She earned a scholarship to Earlham College, where she continued to study music. From 1897-99, she played with the New England Conservatory in Boston and played at the Paris Exposition in 1900. She collaborated with composer William F. Hanson on the world’s first Native American opera, based entirely on Sioux melodies that had previously existed only as oral tradition. She would play the melodies and Hanson transcribed them. The Sun Dance Opera debuted in 1913 to warm reviews, but I can find no recordings of it, and it seems it’s never performed.

Zitkala-Ša also wrote a number of collections of Native American stories and legends. She wrote them in Latin when she was at school and then translated them into English. She was the first Native person to do so in her own words, without a white editor or translator. In addition, she wrote extensively about her schooling and how it left her torn between her Sioux heritage and her assimilation into white culture. Her writings were published in The Atlantic Monthly and in Harper’s and she served as editor for the American Indian Magazine.

Unsurprisingly, most of her writings were political. She was a fierce yet charismatic advocate for Native American rights. Her efforts helped pass the Indian Citizenship Act and the Indian Reorganization Act. Having founded the National Coalition of American Indians, she spent the rest of her life fighting to protect our many indigenous communities from exploitation.

Her accomplishments were incredible- but have you ever heard of her? I had never heard of her either. Just another example of a history-changing woman omitted from the history books.

arsvitaest:

Rejected geisha from “Passions Cooled by Springtime Snow”

Author: Keisai Eisen (Japanese, 1790-1848)
Date: 1824
Medium: Color woodblock print
Location: The Metropolitan Museum of Art, New York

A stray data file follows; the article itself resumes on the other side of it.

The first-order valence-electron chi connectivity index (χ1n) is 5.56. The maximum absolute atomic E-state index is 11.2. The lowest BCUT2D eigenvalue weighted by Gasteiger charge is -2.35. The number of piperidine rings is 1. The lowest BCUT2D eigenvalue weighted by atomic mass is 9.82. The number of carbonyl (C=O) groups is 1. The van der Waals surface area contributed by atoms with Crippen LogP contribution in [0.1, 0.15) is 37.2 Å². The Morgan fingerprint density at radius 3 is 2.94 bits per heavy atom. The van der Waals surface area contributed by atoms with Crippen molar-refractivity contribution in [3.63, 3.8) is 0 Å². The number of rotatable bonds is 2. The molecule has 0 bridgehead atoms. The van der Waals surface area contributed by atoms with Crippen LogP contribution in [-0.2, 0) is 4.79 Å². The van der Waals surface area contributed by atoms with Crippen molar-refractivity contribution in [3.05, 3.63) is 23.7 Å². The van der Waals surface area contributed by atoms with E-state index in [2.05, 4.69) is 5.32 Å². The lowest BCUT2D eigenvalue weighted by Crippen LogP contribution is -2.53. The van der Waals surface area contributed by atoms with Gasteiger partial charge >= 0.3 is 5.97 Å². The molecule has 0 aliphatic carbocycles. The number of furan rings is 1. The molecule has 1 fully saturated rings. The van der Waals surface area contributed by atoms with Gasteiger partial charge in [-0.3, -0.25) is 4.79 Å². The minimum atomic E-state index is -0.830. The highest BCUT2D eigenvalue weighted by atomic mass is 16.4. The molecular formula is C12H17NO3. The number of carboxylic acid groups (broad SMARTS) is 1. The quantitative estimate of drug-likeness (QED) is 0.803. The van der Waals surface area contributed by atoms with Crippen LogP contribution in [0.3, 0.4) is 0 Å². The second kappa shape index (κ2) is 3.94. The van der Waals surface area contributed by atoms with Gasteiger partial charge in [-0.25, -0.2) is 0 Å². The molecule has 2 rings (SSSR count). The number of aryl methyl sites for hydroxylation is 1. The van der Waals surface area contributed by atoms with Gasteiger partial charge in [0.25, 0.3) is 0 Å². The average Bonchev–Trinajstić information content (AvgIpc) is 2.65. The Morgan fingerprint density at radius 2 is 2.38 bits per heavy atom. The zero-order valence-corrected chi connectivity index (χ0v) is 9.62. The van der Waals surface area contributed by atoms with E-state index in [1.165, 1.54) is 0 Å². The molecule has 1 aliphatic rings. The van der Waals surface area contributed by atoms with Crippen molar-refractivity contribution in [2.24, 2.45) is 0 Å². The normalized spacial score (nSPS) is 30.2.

lovequotesrus:

Everything you love is here

lovequotesrus:

Everything you love is here

(Source: iloveyoursoul)

kr4wr:

one of fave quotes :)

(Source: god-body)

designcloud:

(Source: ratak-monodosico)

rene-art:

jellyfishjulie:

I think we can all just agree that dragons are pretty cool…
But dragon designs in film and on television are so vanilla. Look! Look at what we could have! 

  1. Dragon Head - by “Veramudis
  2. I’m Fabulous -  by Katarzyna Marcinkowska “Grzanka" (Tumblr) 
  3. Dragon Mounts - by “V4m2c4
  4. Bluejay Dragon - by “Shinerai" (tumblr 1) (tumblr 2)
  5. Patterns- by “WhiteRaven" (tumblr) 
  6. Last Ones -  by “WhiteRaven(tumblr) 
  7. Classic Tabby Dragon - by Hillary Luetkemeyer “Hibbary
  8. Minty - by by “Shinerai(tumblr 1) (tumblr 2)

(Also these are all just incredible artists go shower them with attention.) 

This is why dragons are so awesome to draw; infinite possibilities and so much to learn and practice with! Would love it if movies, TV and even games tried to break away (or expand) from the typical Euro/Wyvern dragon.

I’ll never understand why funding for the arts is the first thing to get cut. Music is Math. Theatre is English. Tech is science. Dance is physical education. The arts are everything.

- Jay Armstrong Johnson (via opencurtains)

(Source: shogunofyellow)

mymodernmet:

SURE Architecture's Endless City is a fascinating proposal that transforms the skyscraper into a stunning, upright ecosystemThe structure’s multiple floors are meant as flexible areas that are adaptable for many situations. Plazas and communal spaces offer breathtaking views of the surrounding landscape.